One of the reasons John Kerry is going to lose the foreign-policy debate Thursday night in Coral Gables, Fla., is that he is a pessimist and a defeatist. His recent broadside attacks on President Bush's war against terrorism are right out of the Vietnam era: Blame America. Blame the commander in chief. Blame the military. Assume we will lose.
Prime Minister Allawi of Iraq seemed to grasp the danger in this when he spoke in the Rose Garden last week: "When political leaders sound the siren of defeatism in the face of terrorism, it only encourages more violence." Compare that line to the one Kerry delivered at NYU: "We have traded a dictator for chaos that has left America less secure."
Less secure? Is he nuts? The United States took out the Taliban in Afghanistan. With the help of Pakistan, we are in the process of destroying the Al Qaeda organization. We have taken out Saddam -- who, by the way, according to Russian President Putin, was planning an attack on the United States.
Kerry, who despicably agrees with Kofi Annan that the Iraq war was somehow illegal, calls Iraq a "profound diversion" from the battle against Al Qaeda. But former allied commander Tommy Franks says in his book that "we entered Iraq with 9,500 troopers in Afghanistan. And by the time we finished major combat in Afghanistan -- or in Iraq -- we had 10,000 troops in Afghanistan."
Do we need Allawi to remind us that Iraq is a "country emerging finally from dark ages of violence, aggression, corruption and greed"? Allawi underlined the fact that more than a million Iraqis were murdered or disappeared under Saddam, with at least 300,000 found in mass graves. Allawi concluded, "My friends, today we are better off, you are better off, and the world is better off without Saddam Hussein."
Kerry may correctly state that Iraq has become a haven for terrorists. But we have engaged the forces of Islamo-fascism and terrorism on their turf rather than ours. Surely this has made America safer.
Meanwhile, the United States has established a forward military beachhead in the heart of the Middle East. This will enable the United States to respond quickly to potentially aggressive actions from Syria, Iran and others. Think of it as keeping troops in South Korea or Japan or Germany during the Cold War. It's a vitally important strategic objective.
In his speech before Congress, Allawi chronicled progress in quelling the terrorist insurrection and laying the groundwork for free elections. Most -- 14 to 15 -- of the 18 Iraqi provinces are stabilized. Najaf and Kufa are in better shape. Secretary of State Colin Powell has made it clear that the U.S. military will soon mop up in Ramadi and Samarra, before tackling Fallujah. Sen. Kerry apparently doubts the U.S. military, but they will not let us down.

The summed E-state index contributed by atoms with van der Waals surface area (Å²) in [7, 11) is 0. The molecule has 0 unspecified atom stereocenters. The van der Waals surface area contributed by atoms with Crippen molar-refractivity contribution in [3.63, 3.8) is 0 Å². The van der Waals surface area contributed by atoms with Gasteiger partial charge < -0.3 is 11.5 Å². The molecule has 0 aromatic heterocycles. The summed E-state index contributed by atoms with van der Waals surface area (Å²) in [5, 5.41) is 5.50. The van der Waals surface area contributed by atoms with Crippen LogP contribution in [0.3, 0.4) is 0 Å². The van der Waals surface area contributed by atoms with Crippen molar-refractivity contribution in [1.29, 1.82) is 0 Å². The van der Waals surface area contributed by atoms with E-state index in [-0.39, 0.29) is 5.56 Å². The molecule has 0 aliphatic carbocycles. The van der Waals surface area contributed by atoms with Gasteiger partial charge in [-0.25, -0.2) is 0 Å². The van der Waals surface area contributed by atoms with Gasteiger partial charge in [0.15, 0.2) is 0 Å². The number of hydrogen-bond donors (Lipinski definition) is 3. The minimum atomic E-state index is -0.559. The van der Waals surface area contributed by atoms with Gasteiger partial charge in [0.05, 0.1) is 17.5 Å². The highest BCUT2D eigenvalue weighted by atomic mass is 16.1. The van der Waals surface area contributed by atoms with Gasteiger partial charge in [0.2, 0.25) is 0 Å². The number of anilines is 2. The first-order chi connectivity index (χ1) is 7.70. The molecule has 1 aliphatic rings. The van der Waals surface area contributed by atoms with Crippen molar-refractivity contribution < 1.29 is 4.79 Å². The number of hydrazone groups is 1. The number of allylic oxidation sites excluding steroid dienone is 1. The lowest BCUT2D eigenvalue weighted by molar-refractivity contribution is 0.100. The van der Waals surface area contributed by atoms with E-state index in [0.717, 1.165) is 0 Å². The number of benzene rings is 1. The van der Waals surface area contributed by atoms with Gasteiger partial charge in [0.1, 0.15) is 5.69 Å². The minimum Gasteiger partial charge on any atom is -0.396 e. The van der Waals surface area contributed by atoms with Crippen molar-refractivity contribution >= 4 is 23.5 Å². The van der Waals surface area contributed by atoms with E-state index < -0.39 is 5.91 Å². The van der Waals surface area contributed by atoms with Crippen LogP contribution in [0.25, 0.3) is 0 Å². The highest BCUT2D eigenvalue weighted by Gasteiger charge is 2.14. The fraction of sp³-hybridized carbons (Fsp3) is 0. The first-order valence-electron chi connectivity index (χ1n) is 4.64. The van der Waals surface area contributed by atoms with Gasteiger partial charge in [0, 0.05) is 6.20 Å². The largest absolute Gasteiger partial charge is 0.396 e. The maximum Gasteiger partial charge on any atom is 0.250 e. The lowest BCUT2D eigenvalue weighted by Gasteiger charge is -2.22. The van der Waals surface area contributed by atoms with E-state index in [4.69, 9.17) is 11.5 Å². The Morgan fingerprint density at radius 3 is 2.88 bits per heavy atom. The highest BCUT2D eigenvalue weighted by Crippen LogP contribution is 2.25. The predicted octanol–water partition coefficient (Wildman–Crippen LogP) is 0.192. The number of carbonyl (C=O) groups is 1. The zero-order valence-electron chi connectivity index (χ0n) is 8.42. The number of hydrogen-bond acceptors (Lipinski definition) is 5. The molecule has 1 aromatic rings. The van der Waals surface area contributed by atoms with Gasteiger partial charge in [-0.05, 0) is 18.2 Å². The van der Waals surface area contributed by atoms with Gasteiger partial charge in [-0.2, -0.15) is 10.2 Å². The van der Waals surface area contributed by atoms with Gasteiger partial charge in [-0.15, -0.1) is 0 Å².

According to Iraq the Model, an Iraq-based blog, there's no bad news coming out of Duhok, Samawa, Diwanya, Kerbela, Irbil, Ammarah, Kut, Hilla, Rawa, Haditha, Ana, Rutba and Heet. The Kurds enthusiastically embrace the election outlook up north. Al-Sistani is a strong supporter of elections in the Shia south. Allawi and other observers also confirm that oil pipelines are being repaired, homes are being rebuilt, hospitals are working and millions of kids are back in school.
Defeatism is the hallmark of the Kerry policy, so you won't hear the candidate mention any of this. Instead, he'll whine about internationalizing the war, while neglecting to mention that U.N. Resolution 1546, which passed in June, endorsed the Iraqi interim government and pledged support for the upcoming elections. The G-8, the European Union and NATO have also issued formal statements of support.
Problems in Iraq? Absolutely. A quagmire? Absolutely not. Allawi a strong ally? Definitely. "But a puppet of the United States, (where) you can almost see the hand underneath the shirt today moving the lips," as top Kerry advisor Joe Lockhart put it? Nonsense. Pure partisan political pap. And the solutions Kerry is putting forward -- training Iraqi security forces, rebuilding Iraq's infrastructure, holding elections in January, bringing in more allies -- are already being undertaken by the Bush administration.
This is World War IV, as Norman Podhoretz recently put it. Bush understands this. Kerry does not. In essence, it's a vision thing -- a key difference that will surface in Thursday's debate. Bush's vision is to use American power to promote democracy and freedom in a vital part of the world that has become unimaginably dangerous. Bush's vision is also one of optimism, of America's ability to succeed in carrying out a humanitarian operation that will make the world a better place and leave America more safe and secure.
Kerry has no such vision. He's a pessimist and a defeatist, whose campaign is doomed to failure.